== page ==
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READERS’ LETTERS: Police are damned if they do and damned if they don’t

Police officers clash with people as they form a gathering in Clapham Common, London, after the Reclaim These Streets vigil for Sarah Everard was officially cancelled.
Police officers clash with people as they form a gathering in Clapham Common, London, after the Reclaim These Streets vigil for Sarah Everard was officially cancelled.

Sir, – I read with interest the vociferous public and political response to the police handling of two recent events.

The first was a large mob gathering to celebrate their football club’s cup victory.

They “celebrated” by loud chanting and setting off fireworks and, on this occasion, the police were criticised for being too lenient and generally not doing their job.

I suspect that this was a case of treading on eggshells as to police robustly and make many arrests could have led to an escalation of violence.

Any film I saw suggested that the police were vastly outnumbered and therefore a few strategic pragmatic decisions were probably necessary at the time.

The second was with regard to a vigil marking the horrific and tragic murder of a young woman.

The police attended and arrested a few people. The tabloids don’t help by the use of emotive language such as accusing the police of “wading in”.

On this occasion, the police are being accused of being too heavy handed and there are calls from people who should know better for the commissioner to resign.

Clearly, I fully agree that to detach raw emotion from both events, particularly the latter one, is a difficult thing to do.

If we can, it’ll show that the police are in an invidious if not impossible position.

Of course both events risk triggering an upsurge in Covid, overwhelming the NHS and endangering the police officers the majority of whom have not been vaccinated.

In our democracy, emergency Covid legislation has placed the police in this impossible situation. We have been, since time immemorial, used to generally going about our business and peacefully demonstrating against pretty much any issue without interference.

If it is illegal to gather then it follows that you cannot “police” any such groups of people – as they shouldn’t have been gathering.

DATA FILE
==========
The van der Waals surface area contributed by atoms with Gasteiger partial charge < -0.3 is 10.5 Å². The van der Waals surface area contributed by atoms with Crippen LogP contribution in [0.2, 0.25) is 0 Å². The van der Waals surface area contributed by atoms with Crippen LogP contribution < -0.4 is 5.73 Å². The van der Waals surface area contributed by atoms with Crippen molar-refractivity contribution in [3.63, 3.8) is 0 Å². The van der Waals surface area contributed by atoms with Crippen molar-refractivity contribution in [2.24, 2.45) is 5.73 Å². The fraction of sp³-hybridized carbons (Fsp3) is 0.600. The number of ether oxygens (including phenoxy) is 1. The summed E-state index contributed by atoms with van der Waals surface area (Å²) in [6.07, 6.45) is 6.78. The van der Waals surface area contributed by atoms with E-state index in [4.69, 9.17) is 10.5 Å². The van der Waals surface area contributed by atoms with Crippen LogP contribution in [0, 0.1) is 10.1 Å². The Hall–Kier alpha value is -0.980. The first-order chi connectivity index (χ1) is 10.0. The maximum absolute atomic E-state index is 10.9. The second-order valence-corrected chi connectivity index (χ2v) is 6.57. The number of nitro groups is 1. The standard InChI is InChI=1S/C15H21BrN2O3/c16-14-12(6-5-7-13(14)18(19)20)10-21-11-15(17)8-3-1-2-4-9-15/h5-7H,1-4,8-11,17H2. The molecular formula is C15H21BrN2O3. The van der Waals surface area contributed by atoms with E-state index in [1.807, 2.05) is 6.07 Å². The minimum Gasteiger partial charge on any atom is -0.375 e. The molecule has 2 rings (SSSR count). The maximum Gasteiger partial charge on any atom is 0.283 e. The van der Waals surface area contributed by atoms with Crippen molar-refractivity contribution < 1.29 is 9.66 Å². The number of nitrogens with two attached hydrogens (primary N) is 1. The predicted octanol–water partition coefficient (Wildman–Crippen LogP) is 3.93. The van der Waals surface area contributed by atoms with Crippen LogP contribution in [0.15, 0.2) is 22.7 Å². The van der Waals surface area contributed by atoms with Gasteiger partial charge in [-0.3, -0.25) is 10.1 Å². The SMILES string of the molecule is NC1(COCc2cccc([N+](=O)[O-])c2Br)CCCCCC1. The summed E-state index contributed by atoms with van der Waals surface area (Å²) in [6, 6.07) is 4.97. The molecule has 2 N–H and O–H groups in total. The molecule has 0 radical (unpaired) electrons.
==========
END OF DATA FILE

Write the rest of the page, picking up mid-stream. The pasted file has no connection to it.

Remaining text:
To police it would be to condone it and allow the justifiable perception of treating groups differently. There lies a snapshot of the dichotomy facing the police on a daily basis.

Damned if you do and damned if you don’t.

Stewart Falconer.

Glenisla View,

Alyth.

 

Days numbered for consumption tax

Sir, – VAT would seem to be past its sell-by date.

The pandemic exposed the idea of a tax based on consumption as being a flawed means of raising the finances necessary to provide services to a country.

But it is the environmental aspect that is a more long term reason for changing the tax system of this country.

VAT depends on people spending money on goods, which ultimately leads to more destructive greenhouse gases from their production and transport as well as more landfill from the discarding of unwanted items.

Changing the tax system away from consumption may also allow more high quality jobs to return to this country which would beneficial in so many ways.

The UK Government has had a number of opportunities to respond to the changing world and the environmental demands it places on all countries, but has singularly failed to make a move on this consumption-oriented tax.

A vote for independence will give us the chance to at least put Scotland on the right road.

Rab Mungall.

Lady Campbells Court,

Dunfermline.

 

No limit to their management skills?

Sir, – I note that the Scottish Government has declared its intent to follow on from its successes in managing Prestwick Airport, Ferguson Marine and BiFab by taking over the running of ScotRail.

Is there no limit to their management skills?

GM Lindsay.

Whinfield Gardens, Kinross.

 

Local travel means 100 miles to me

Sir, – The SNP tell us that from April 2 the travel restrictions are removed, but we must stay local.

What does this mean?

Local to me means 100 miles, is that what Sturgeon wants?

Ronald James MBE.

Kirriemuir, Angus.

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